>Hell part 3 is in the hopper, but before I polish that off, I wanted to share out of one of my recent Bible studies.
I’ve been doing Greek word studies along side of some study on hermeneutics (Bible interpretation)… This is where 85% of you tune out and click back to your facebook homepage… HA! Anyhow, for those of you who are interested…
An interesting New Testament Greek word is “aggelos” translated “angels” or “messengers.” Most often, it refers to angelic beings and sometimes it refers to human messengers. Context decides the translation.
Jesus, in Matthew 11:10, Mark 1:2 & Luke 7:27, quotes Malachi 3:1 “Behold, I send my messenger (Gk: “aggelos”), and he will prepare the way before me” and reveals that the passage is a prophetically fulfilled in John the Baptist, who prepared the way for Israel’s Messiah. The Greek word “aggelos” in the synoptic gospels (translated “messenger”) refers to the man, John the Baptist.
Likewise, Luke 7:24, Luke 9:52, & James 2:25 use the word “aggelos” to describe human messengers and not angelic beings. The “aggelos” to the seven churches in the book of Revelation Chp. 2 &3 are thought, by some, to have been human messengers with the letters from John to the respective churches.
Now, lets turn our attention to I Timothy 5:21
Do not admit a charge against an elder except on the evidence of two or three witnesses. As for those who persist in sin, rebuke them in the presence of all, so that the rest may stand in fear. In the presence of God and of Christ Jesus and of the elect angels I charge you to keep these rules without prejudging, doing nothing from partiality.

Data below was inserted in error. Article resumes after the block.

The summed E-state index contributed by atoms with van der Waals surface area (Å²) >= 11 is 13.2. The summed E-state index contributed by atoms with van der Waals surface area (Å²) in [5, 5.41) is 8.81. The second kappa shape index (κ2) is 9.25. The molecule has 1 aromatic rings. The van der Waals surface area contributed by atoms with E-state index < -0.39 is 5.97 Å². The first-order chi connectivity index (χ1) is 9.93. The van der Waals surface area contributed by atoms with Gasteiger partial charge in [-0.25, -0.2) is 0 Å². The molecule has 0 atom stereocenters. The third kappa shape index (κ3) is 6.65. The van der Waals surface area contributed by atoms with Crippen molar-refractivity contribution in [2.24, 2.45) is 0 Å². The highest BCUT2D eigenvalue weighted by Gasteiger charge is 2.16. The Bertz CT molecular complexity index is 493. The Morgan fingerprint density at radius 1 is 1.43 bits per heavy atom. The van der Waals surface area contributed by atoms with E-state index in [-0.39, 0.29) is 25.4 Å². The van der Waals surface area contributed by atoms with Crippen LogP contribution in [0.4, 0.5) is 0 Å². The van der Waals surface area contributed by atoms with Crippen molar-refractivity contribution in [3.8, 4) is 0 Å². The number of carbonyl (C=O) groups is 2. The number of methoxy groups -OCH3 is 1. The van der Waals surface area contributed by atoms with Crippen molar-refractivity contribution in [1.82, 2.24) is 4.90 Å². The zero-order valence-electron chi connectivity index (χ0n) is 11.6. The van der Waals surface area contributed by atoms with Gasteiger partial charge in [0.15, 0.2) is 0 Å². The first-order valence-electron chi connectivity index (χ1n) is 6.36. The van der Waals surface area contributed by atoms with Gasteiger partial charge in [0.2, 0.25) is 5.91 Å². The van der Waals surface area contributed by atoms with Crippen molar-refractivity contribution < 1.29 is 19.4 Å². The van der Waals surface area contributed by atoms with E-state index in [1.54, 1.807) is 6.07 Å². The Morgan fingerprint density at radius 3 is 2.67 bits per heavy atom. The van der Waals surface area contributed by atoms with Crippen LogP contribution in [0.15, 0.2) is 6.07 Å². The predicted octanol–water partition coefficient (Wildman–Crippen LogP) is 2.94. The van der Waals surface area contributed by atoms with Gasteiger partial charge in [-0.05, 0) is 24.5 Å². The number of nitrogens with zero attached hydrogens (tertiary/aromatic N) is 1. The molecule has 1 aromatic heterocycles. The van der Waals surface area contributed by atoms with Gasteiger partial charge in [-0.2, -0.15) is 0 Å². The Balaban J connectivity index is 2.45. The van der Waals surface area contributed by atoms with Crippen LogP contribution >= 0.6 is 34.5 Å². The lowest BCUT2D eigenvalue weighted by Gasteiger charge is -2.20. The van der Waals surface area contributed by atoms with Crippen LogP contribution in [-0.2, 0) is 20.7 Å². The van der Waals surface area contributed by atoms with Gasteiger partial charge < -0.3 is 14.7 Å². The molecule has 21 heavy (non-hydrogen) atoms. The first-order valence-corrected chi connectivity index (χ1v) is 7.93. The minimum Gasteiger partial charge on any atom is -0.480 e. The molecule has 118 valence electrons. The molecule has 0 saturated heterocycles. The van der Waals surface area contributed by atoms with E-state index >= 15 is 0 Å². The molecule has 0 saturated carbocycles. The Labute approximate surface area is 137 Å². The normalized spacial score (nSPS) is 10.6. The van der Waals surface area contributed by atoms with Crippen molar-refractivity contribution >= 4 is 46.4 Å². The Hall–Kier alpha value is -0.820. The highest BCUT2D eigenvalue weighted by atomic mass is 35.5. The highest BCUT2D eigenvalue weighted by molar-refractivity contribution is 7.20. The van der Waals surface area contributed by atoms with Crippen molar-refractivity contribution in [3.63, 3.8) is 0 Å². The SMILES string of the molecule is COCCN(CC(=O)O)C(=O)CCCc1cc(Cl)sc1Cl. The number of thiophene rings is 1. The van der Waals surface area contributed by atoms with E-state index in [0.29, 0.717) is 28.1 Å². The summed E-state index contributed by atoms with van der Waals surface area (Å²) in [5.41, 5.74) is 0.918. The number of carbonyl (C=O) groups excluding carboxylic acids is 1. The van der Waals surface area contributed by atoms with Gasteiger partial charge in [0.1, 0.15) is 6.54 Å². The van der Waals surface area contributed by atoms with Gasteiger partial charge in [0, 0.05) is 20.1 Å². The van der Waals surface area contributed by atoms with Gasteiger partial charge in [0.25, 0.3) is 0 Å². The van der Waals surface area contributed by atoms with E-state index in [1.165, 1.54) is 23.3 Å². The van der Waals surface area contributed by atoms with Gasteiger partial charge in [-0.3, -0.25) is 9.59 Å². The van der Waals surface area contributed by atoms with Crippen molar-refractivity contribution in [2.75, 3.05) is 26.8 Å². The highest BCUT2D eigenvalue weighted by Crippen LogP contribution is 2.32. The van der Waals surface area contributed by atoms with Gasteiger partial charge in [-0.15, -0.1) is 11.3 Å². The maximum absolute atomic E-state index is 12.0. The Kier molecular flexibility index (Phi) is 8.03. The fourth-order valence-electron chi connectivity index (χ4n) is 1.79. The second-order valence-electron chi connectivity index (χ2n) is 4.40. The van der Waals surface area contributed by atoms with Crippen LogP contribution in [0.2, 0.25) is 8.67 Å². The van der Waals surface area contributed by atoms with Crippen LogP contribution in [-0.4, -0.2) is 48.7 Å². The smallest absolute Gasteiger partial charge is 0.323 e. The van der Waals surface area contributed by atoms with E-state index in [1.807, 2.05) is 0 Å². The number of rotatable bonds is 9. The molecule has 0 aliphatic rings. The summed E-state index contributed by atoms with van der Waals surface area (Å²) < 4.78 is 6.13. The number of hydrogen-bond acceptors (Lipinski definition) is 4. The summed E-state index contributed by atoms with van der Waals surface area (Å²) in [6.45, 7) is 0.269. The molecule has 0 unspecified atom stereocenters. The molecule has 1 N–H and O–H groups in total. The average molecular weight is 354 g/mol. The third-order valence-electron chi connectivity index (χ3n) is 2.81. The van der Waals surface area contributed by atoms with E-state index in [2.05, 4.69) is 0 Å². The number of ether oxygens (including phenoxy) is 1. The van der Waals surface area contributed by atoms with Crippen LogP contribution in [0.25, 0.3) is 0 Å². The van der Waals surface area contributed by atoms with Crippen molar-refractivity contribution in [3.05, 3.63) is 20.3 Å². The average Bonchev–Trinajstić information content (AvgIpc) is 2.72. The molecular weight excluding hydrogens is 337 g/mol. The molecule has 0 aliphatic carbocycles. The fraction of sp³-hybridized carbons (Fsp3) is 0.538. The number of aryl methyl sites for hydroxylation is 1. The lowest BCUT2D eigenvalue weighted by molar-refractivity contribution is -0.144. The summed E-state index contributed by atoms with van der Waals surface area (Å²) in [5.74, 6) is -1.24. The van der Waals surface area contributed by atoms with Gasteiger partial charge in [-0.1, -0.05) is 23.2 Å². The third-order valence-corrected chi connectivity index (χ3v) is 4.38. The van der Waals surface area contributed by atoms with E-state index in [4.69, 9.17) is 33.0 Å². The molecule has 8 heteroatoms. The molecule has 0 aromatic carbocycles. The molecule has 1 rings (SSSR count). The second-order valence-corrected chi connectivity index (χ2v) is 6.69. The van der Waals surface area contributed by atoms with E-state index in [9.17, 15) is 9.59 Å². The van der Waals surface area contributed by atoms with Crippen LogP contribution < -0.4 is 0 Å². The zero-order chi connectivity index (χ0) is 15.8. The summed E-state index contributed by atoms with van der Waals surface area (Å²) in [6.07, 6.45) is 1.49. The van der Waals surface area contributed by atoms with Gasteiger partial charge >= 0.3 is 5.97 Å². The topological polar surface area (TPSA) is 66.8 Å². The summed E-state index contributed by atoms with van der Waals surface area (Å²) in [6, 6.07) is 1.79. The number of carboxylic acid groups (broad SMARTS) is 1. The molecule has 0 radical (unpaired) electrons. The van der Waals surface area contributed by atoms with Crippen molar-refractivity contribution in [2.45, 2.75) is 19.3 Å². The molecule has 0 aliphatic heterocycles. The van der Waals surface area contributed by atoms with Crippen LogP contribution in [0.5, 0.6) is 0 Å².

I Timothy 5:19-21 ESV
The translation of the Greek “eklekton aggelon” into “elect angels” seems questionable to me, considering the immediate context of the passage. Paul is speaking of accountability and discipline in the church, for church “elders” (i.e. leaders). He references Deuteronomy when he admonishes that accusations must be established by “two or three witnesses.” Under Mosaic Law, accusations had to be substantiated by human witnesses in order to be valid for prosecution. Following this, Paul charges Timothy “in the presence of God, and Jesus Christ, and the elect angels…” Young’s Literal Translation translates “ton eleckton angelon” as “the chosen messengers.” Considering the flexibility of the Greek article “ton” the passage could read…
“In the presence of God and of Christ Jesus and these chosen messengers, I charge you…”
Just as John, on the Isle of Patmos, would have entrusted the letters God gave him to human messengers who would deliver the letters to the churches, Paul had carriers of letters he wrote to churches. The Greek could be translated “these chosen messengers,” in reference to Paul’s entrusted human messengers of his letter to Timothy rather than “elect angels” serving as a witness to his commands to Timothy.